But there is a solid reason why most of our media colleagues have fixed their attention on anti-semitism and Jeremy Corbyn rather than anti-Muslim prejudice and Boris Johnson. It is because while parallelism always has a mesmeric attraction, there is sense in not applying it in this case. Which is why Sayeeda Warsi’s campaign has struggled to gain lift-off outside its usual Guardian and Independent stomping grounds.
If the parallel really applied, Johnson would have been playing footsie for years with, say, David Duke. (Steve Bannon is not the same thing – and his relationship with Johnson is clearly tangential, in any event.) And the problem with Party members would be far wider and deeper than all the available evidence suggests that it is. That independent enquiry into prejudice and hatred cross-party would tell us more.
In the meantime, there is an election to be getting on with. Most voters will have what to them are more pressing reasons to reject Corbyn than anti-semitism. After all, nearly all of them aren’t Jewish. Labour’s anti-semitism thus touches few of them directly. Far more simply don’t trust Labour with their taxes. Or think Corbyn just isn’t a leader. Or hate his pro-IRA history. Or else just want to “get Brexit done”, as Johnson keeps putting it.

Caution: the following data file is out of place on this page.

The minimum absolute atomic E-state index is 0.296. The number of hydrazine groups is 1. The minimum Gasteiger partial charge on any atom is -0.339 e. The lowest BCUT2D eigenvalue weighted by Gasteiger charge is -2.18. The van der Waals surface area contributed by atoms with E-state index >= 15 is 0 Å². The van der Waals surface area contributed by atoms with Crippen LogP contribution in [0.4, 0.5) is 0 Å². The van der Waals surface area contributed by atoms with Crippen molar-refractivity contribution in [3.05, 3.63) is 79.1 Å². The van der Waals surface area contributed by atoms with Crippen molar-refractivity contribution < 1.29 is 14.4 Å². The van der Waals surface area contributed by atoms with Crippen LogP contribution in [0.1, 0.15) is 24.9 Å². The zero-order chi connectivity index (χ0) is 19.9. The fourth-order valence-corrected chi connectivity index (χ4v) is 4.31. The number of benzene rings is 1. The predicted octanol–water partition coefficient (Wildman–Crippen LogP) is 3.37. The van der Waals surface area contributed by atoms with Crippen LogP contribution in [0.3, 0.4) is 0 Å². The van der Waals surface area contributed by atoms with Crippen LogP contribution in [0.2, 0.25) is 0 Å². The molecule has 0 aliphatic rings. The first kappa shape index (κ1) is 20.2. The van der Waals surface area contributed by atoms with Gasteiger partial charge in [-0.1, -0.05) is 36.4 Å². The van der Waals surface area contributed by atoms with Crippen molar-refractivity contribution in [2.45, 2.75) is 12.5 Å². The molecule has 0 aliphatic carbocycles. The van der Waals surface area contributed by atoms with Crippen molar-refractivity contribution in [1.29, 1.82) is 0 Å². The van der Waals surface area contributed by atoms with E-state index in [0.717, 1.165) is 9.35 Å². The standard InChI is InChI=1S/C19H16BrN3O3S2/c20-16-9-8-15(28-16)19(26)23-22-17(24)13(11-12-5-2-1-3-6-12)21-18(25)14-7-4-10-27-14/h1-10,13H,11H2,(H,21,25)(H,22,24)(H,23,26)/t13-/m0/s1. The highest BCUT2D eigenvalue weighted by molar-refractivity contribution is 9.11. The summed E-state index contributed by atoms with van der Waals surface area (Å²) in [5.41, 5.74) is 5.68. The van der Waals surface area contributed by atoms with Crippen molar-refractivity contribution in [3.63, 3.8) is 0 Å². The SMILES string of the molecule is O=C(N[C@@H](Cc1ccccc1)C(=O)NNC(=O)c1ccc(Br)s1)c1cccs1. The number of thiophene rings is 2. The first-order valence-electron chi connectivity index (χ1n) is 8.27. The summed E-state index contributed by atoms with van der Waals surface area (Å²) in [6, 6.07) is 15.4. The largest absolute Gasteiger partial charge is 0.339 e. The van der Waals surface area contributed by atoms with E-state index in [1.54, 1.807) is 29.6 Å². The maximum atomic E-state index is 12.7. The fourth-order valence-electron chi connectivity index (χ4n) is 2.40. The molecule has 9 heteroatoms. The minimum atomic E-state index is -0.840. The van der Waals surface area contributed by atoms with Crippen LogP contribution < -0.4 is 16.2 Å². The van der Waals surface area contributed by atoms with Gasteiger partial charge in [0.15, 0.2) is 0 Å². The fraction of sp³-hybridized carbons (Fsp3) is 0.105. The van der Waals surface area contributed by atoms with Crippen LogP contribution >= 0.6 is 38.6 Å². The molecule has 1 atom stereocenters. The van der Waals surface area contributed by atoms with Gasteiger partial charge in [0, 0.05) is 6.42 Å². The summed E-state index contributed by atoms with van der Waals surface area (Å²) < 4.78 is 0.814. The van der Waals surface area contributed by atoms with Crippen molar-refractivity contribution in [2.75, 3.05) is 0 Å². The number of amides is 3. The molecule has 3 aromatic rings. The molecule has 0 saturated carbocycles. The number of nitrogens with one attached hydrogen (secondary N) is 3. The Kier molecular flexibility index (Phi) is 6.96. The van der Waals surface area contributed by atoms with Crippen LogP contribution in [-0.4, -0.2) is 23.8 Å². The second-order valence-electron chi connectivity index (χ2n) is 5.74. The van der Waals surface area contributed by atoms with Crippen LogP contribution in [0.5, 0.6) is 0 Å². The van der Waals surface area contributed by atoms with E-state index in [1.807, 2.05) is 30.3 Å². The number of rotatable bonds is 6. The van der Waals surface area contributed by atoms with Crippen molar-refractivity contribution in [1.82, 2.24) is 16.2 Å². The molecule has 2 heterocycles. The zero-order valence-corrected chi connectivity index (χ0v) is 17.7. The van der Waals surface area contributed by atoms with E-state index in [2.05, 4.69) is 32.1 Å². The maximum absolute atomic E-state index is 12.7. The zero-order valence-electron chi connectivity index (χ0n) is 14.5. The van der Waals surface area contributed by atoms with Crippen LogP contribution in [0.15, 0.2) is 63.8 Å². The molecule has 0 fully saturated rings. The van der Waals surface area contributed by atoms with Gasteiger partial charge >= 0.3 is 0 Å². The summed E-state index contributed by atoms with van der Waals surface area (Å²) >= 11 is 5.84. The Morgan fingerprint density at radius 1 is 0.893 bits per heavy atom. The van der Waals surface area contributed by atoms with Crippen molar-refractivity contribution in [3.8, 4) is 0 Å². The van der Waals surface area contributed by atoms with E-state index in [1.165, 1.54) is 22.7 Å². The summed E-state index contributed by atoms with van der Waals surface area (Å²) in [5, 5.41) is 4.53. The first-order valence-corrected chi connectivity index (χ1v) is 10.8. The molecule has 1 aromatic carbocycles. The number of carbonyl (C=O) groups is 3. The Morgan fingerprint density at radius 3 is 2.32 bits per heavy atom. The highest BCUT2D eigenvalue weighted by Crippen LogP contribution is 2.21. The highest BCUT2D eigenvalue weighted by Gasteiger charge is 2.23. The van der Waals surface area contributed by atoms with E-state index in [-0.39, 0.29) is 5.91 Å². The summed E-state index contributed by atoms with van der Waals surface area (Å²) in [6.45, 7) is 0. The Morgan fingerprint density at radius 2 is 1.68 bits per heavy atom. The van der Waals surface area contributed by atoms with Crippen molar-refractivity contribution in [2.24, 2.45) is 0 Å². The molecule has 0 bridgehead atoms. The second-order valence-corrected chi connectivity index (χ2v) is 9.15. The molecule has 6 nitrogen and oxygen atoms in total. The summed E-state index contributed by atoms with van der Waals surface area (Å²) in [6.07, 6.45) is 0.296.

They nonetheless have – in the other sense of the words that follow – an interest in anti-semitism: a stake in opposing it, one might say. Hatred of Jews is what doctors would call an early indicator, a bit like memory loss in relation to Alzheimer’s: a warning of what is to come. If Labour is prepared to treat a group of people with such institutional viciousness, simply because of who they are, how will they treat other people they dislike?